(Paris) While myopia is developing quietly in all developed countries, glasses that slow down this vision disorder in children seem to be proving their worth, a hope for curbing a public health problem that promises to be major.

“Two years ago, Paul’s teacher, 10 years old at the time, told us that he could no longer see anything on the board,” his mother, Caroline Boudet, an editor in Nantes, told AFP. the west of France.

An appointment with the ophthalmologist tells them that he is already “quite myopic”, although no one in the family suffers from this disorder which causes blurred vision from afar due to too great a distance between the cornea and the retina.

The practitioner then tells them about relatively new lenses that are supposed to slow the development of her myopia. “After a year, the result was quite positive, because her sight seemed to have stabilized,” reports Caroline Boudet.

These so-called myopia “braking” lenses, marketed in France for about two years, use integrated technologies that make it possible to correct the visual disorder, but also to slow down its development in children with progressive myopia.

A study published in early April in the journal Scientific Reports looked for six years on a cohort of children wearing Miyosmart glasses manufactured by the Japanese Hoya. She concludes that there is indeed a slowing down of myopia and that there is no “rebound effect” when stopping the glass.

Several clinical studies have also demonstrated the effectiveness of Stellest lenses from French EssilorLuxottica, highlighting in particular that they have avoided the loss of more than one diopter of myopia on average over three years.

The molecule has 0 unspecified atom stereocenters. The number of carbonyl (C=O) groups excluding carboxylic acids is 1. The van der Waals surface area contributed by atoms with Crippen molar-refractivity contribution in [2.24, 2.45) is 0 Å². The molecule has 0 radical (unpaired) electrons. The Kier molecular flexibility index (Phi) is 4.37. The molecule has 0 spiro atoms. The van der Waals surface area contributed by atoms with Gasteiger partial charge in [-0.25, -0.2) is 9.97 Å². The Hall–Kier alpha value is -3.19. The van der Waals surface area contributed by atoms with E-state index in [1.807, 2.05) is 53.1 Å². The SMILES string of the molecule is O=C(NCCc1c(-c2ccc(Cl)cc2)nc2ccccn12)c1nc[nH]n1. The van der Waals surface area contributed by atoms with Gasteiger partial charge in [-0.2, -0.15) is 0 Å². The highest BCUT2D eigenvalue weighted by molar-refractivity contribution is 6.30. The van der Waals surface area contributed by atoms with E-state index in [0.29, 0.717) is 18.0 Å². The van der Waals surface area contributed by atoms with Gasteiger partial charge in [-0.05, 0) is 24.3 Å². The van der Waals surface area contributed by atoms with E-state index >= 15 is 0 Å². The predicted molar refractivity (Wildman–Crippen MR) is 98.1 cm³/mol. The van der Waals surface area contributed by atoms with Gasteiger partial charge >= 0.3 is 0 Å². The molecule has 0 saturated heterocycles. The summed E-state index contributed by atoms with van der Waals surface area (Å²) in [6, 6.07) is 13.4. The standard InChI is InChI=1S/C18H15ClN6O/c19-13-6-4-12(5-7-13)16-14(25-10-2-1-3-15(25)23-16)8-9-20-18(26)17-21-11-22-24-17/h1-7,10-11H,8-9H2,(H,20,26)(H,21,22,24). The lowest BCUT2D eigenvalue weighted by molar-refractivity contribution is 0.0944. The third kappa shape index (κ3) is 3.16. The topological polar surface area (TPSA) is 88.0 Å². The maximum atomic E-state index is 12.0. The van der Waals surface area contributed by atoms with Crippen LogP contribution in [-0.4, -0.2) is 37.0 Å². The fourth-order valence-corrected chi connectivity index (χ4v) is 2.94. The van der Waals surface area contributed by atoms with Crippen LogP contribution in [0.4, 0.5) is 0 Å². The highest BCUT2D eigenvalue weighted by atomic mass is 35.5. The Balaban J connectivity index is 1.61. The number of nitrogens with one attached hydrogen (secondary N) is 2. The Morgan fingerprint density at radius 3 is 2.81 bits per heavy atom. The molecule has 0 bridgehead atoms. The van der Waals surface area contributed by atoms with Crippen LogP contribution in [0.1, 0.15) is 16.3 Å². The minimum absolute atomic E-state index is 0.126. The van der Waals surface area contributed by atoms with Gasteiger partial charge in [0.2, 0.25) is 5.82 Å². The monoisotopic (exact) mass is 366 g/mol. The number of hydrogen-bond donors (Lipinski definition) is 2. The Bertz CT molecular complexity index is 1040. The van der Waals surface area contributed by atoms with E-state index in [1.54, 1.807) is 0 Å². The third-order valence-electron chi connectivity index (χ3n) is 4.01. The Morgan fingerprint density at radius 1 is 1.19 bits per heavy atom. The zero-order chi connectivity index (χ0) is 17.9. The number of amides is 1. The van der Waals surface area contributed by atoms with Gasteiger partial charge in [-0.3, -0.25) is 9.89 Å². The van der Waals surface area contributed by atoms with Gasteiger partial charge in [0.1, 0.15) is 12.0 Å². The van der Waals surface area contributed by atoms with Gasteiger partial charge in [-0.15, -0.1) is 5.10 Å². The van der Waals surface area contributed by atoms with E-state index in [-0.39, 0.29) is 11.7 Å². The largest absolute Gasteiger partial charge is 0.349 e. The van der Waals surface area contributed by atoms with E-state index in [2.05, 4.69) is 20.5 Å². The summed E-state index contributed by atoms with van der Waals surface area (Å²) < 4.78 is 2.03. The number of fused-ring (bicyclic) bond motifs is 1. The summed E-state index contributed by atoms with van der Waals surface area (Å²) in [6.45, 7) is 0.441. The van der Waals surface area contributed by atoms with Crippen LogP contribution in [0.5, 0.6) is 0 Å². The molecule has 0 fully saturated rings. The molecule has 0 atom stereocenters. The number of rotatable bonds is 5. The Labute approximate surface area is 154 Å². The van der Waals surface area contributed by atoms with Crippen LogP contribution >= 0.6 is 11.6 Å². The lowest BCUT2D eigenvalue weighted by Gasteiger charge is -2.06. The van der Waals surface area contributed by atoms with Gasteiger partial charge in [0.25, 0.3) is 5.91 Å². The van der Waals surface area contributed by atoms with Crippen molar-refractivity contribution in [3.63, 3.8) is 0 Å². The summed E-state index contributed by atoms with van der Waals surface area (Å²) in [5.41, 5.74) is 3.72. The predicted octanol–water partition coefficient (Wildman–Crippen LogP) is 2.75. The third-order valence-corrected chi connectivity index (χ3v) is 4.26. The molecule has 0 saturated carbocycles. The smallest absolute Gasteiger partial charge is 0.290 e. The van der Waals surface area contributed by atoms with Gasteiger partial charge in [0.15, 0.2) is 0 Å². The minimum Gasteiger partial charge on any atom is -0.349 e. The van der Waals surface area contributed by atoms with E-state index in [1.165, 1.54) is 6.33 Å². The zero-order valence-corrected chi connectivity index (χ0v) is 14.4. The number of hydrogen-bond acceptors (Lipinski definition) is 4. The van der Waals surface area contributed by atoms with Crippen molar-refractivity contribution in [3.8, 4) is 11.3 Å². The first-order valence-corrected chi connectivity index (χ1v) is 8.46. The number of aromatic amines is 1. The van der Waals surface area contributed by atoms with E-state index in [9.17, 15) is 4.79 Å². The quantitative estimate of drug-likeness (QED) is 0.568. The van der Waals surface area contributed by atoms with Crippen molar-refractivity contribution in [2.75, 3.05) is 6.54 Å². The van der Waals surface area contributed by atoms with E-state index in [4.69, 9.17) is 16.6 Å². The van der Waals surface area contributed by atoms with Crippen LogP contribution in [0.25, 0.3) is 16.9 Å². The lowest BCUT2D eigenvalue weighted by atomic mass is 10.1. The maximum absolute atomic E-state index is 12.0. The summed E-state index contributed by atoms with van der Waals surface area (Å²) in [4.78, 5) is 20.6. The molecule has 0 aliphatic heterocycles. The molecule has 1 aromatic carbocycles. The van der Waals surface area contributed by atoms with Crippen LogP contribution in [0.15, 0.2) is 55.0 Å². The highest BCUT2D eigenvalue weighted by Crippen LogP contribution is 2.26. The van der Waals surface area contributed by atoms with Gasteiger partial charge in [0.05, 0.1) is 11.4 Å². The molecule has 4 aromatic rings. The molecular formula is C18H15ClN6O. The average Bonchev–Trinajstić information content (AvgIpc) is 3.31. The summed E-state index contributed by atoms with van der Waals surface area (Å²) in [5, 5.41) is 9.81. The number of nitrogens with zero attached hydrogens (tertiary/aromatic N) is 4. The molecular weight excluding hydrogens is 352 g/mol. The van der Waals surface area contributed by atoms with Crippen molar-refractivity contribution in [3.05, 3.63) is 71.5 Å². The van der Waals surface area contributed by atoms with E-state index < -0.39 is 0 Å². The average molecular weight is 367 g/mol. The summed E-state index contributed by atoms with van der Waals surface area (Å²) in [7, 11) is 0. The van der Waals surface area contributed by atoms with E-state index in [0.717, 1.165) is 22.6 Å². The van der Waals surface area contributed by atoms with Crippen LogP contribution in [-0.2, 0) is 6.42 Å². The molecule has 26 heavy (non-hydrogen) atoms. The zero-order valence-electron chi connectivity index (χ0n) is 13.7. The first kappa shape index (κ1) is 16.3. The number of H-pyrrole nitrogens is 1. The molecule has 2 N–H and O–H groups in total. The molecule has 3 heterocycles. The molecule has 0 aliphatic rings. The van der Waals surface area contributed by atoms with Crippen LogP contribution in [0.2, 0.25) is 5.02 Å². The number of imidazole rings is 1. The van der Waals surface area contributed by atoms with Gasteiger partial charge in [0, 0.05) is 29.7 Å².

These new generation lenses are based on innovative technology. They are equipped with a constellation of microlenses which aim to correct peripheral hyperopia, characteristic of the myopic eye, and thus slow the progression of myopia.

Both lens groups report an average slowing of myopia progression by 60% to 67%, compared to conventional lenses, when the glasses are worn 12 hours a day.

Other players have invested in the French market, such as the German Zeiss, after a first marketing in Asia.

These new lenses are a hope when according to current projections, half of the world’s population will be myopic in 2050.

Researchers agree on the fact that myopia is favored by increased time spent indoors, lack of exposure to natural light or excessive use of near vision.

“We tried a lot of things to avoid myopia, but this is the first time we have a system that really works, I’m quite amazed,” enthuses Claude Speeg-Schatz, president of the French Society of ophthalmology.

She explains that she initially corrects a myopic child with normal glasses. “If the myopia increases, then I prescribe these lenses automatically,” she continues. “If it’s strong from the start, I recommend them as a first line.”

“It’s a real gain for children,” adds Jimmy Chammas, an ophthalmologist in Strasbourg, in eastern France. “We see that the myopia of those who wear these glasses worsens half as much as we would have imagined, if at all.”

The only problem: the price of the glasses, around 180 euros ($265), i.e. an additional cost of up to 100 euros ($146) compared to conventional corrective glasses, more or less well covered depending on the mutual insurance companies.

For Jean-Michel Lambert, general manager of Hoya vision care in France, it is urgent to set up better reimbursement, as some families are now being harmed.

Last year, the French High Authority for Health (HAS) recognized a service rendered by the Hoya glasses device, deeming it admittedly “minor”.

“Each lost diopter greatly increases the risk of future pathologies; if we curb myopia, it will be a cost less for society, ”pleads Mr. Lambert, in defense of more complete care.

When it is strong, beyond -6.00 diopter, myopia increases the risk of various damages (retinal detachment, glaucoma, early cataract, etc.) that can permanently alter sight.